In the Gower House, the space of the kitchen is tight, with the shortest dimension found at eye level, as if to suggest visual constriction is precisely the point, which is underscored by the curtain that takes up the rear plane of the space. The curtain has some inherent decorative interest, but in the context of the glass-walled postwar house it is a categorical closure, an explicit denial of visual scope. The kitchen is a space with “no exit,” to borrow the title of Sartre’s one-act, one-room play, from 1944: the ceiling plane is insistent, and the camera itself blocks the only evident way out.
With Mrs. Gower as the key, everything in the image can be seen to reinforce the kitchen as a space of labor. She not only attends to her task, her body starts to curve around it. Bending to her work, she has accepted the curtain’s denial of the outdoors, the iconic site of leisure for the postwar house. On the counter stand several cups and bowls, with little connection to the task at hand, almost as independent signifiers of containment and measure. With no external referent, the main theme of the kitchen is given by foreground elements, the most conspicuous of which is a clock. Its face stares down on Mrs. Gower as intently as the camera itself. Both clock and camera are emblematic — indeed, Foucauldian — of the scientific management of time, their combination being the sine qua non to studies such as those of Frederick Taylor. Everything — from the infinite variety of natural foodstuffs pressed into the mold of mankind’s geometric imagination of bowls, cans, and sliced bread, to the completely artificial lighting, to the on-off switch below the clock — suggest a uniform sense of time measured out in discrete integers, with the sphere of human labor — its hardships along with its hopes — contained within.
In contrast, the Bass House kitchen is perforated. Openings appear not only in the walls but above, too, and ways out of the kitchen are suggested by body-sized gaps between cabinets on the right side of the image. The gaze of the camera is thereby splintered into a play of apertures: a triangle of sky at the left, a dining space behind the rear counter, a window beyond that in the rear wall framing a skewed tree trunk, and a lunette peeping outward at the end of a billowing vault. Conceptually connected with these outdoor views, an arc of organic intricacies weaves through the space: the foreground vegetables, the oranges in front of Mrs. Bass, and the flowers behind, encircle her in nature’s own bounty. Most telling are the capering figures of light that, as if to celebrate the end of a 93-million mile trek across empty space, shatters itself joyfully on every surface it can find, taking on shapes unanticipated by flush cabinets and flat counters. As with the camera’s gaze, the light splinters through the kitchen and, in its one encounter with volume rather than surface, positively wraps itself around Mrs. Bass’s chest, an illuminated embrace echoed by the glinting curves of the shapely vase directly in front of her.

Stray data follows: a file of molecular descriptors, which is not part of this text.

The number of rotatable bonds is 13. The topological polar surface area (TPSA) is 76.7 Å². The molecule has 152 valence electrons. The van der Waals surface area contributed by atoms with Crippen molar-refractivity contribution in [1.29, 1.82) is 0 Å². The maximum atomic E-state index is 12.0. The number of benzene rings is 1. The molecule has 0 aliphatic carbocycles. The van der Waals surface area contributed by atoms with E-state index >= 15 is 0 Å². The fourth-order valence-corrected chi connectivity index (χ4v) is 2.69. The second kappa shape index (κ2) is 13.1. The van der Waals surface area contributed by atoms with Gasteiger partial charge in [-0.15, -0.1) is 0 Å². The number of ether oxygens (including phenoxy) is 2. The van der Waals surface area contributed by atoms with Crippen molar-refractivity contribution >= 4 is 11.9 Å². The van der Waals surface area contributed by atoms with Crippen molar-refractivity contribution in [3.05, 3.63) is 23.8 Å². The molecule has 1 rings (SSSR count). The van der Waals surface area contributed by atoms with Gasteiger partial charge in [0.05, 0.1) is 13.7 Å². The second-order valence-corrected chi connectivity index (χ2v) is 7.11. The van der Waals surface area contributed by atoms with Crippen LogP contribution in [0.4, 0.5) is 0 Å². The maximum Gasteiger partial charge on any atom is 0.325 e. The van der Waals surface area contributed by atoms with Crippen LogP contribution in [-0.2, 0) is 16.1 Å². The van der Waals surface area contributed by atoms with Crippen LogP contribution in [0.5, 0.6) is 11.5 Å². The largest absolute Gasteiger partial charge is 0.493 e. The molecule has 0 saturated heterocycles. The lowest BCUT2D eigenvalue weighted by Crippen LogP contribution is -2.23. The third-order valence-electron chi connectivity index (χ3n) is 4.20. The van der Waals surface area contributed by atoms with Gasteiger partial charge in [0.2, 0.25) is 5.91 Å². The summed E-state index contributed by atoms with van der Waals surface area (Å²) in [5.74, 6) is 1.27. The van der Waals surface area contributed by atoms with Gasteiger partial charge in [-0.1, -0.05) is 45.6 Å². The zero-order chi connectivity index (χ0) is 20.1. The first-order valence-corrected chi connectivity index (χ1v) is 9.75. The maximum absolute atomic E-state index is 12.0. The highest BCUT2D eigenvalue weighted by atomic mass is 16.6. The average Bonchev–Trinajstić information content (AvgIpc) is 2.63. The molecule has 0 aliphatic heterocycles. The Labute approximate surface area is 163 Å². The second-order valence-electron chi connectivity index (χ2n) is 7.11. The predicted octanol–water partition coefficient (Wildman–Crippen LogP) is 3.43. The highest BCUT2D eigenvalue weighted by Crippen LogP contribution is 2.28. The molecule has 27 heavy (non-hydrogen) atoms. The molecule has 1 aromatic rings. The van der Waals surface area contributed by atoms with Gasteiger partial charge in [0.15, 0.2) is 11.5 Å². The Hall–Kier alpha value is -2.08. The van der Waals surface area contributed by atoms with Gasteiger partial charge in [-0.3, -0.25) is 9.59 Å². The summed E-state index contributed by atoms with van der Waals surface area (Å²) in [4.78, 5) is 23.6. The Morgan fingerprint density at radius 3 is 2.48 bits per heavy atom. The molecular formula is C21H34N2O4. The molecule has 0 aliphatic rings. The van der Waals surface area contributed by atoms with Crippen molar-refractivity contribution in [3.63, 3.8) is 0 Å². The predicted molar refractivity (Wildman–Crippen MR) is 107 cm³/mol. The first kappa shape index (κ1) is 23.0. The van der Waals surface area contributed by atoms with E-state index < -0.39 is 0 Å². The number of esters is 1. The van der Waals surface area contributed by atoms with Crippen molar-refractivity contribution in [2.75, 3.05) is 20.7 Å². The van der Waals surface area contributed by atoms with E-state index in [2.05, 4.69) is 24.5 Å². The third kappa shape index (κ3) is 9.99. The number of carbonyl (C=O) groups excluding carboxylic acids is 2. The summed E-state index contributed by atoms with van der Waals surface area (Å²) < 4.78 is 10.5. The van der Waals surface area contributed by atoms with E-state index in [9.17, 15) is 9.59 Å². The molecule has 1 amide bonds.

Although Mrs.Bass turns her eyes toward her work, her head is erect; she can look away without changing her pose, which she might as well do since the orange she is about to slice has already been sectioned by nature, and both vase and foreground vegetables, not so much food as ornament, signify beauty more than work. Her labor seems superfluous, and barely contained by an overall geometry too cheerfully ruptured to insist upon itself. A clock is present but it is concatenated with other controls and concentrated into a single panel with the oven. As with Schütte‑Lihotzky’s kitchen, utility is spatially concentrated but the space emphasizes the rewards of function with an inexact equation of food and art and the female form. It may be no less a place for efficient processing than the Gower kitchen but it overflows with moments of sensory excess. Time in the Bass kitchen is heterogeneous: a medley of moment, day, and season casually entwined with the pleasant and potentially erotic, but surely not-too-demanding, rituals of domestic life. Mrs. Bass’s labor occurs in the context of the fullness of compound cycles, a spatial and temporal continuum suggesting that the purpose of the modern kitchen is to dissolve before a beneficient nature.
From Mrs. Bass’s point of view, her labors are light, presumably. From our view, however, she is, after all, part of a pair. The discomforting message that comes into focus when one steps back from examining each photograph on its own terms to compare them is that the palpable pleasure of the Bass kitchen is no less an artifact of the industrialization of time than the Gower kitchen. Rather, while the photographers have each in their turn chosen to emphasize either use or representation, their coupling in the diptych makes clear that the modern kitchen, if not modernism itself, stands upon the unsteady foundation of these two divergent principles. In relation to the promised transcendance of labor through the embrace of rationalized time, the question remains whether Gower’s diptych, which is, after all, a sort of duplication, is meant to recall the tentative unity of modernist principles or the endless series it would become.